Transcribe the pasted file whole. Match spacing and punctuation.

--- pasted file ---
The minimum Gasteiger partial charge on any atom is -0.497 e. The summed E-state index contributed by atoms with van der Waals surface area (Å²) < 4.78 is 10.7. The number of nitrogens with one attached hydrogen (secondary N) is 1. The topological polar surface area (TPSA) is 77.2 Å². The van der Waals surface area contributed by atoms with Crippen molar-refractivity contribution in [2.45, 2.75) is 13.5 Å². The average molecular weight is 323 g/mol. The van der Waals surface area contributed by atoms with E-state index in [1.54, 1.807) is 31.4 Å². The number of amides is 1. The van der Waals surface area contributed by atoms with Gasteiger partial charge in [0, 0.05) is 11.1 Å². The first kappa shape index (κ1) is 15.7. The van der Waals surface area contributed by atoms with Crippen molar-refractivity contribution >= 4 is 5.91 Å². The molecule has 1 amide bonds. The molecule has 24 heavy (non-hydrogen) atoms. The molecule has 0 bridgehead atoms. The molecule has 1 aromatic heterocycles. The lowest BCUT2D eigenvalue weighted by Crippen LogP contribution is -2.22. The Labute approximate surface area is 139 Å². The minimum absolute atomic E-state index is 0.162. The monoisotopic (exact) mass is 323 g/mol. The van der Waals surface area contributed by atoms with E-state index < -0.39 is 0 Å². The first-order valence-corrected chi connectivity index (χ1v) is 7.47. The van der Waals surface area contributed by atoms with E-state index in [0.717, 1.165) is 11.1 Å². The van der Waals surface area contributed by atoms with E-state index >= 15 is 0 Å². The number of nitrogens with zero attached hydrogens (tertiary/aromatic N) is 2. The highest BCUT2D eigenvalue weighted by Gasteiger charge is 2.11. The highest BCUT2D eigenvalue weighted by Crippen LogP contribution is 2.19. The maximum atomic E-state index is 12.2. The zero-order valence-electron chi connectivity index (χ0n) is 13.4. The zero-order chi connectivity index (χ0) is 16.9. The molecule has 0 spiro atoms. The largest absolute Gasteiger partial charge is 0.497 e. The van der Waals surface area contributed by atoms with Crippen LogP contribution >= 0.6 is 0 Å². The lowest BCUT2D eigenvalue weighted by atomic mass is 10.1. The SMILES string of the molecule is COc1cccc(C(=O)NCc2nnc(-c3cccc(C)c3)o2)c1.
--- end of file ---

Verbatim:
The minimum Gasteiger partial charge on any atom is -0.497 e. The summed E-state index contributed by atoms with van der Waals surface area (Å²) < 4.78 is 10.7. The number of nitrogens with one attached hydrogen (secondary N) is 1. The topological polar surface area (TPSA) is 77.2 Å². The van der Waals surface area contributed by atoms with Crippen molar-refractivity contribution in [2.45, 2.75) is 13.5 Å². The average molecular weight is 323 g/mol. The van der Waals surface area contributed by atoms with E-state index in [1.54, 1.807) is 31.4 Å². The number of amides is 1. The van der Waals surface area contributed by atoms with Gasteiger partial charge in [0, 0.05) is 11.1 Å². The first kappa shape index (κ1) is 15.7. The van der Waals surface area contributed by atoms with Crippen molar-refractivity contribution >= 4 is 5.91 Å². The molecule has 1 amide bonds. The molecule has 24 heavy (non-hydrogen) atoms. The molecule has 0 bridgehead atoms. The molecule has 1 aromatic heterocycles. The lowest BCUT2D eigenvalue weighted by Crippen LogP contribution is -2.22. The Labute approximate surface area is 139 Å². The minimum absolute atomic E-state index is 0.162. The monoisotopic (exact) mass is 323 g/mol. The van der Waals surface area contributed by atoms with E-state index < -0.39 is 0 Å². The first-order valence-corrected chi connectivity index (χ1v) is 7.47. The van der Waals surface area contributed by atoms with E-state index in [0.717, 1.165) is 11.1 Å². The van der Waals surface area contributed by atoms with E-state index >= 15 is 0 Å². The number of nitrogens with zero attached hydrogens (tertiary/aromatic N) is 2. The highest BCUT2D eigenvalue weighted by Gasteiger charge is 2.11. The highest BCUT2D eigenvalue weighted by Crippen LogP contribution is 2.19. The maximum atomic E-state index is 12.2. The zero-order valence-electron chi connectivity index (χ0n) is 13.4. The zero-order chi connectivity index (χ0) is 16.9. The molecule has 0 spiro atoms. The largest absolute Gasteiger partial charge is 0.497 e. The van der Waals surface area contributed by atoms with Crippen LogP contribution >= 0.6 is 0 Å². The lowest BCUT2D eigenvalue weighted by atomic mass is 10.1. The SMILES string of the molecule is COc1cccc(C(=O)NCc2nnc(-c3cccc(C)c3)o2)c1.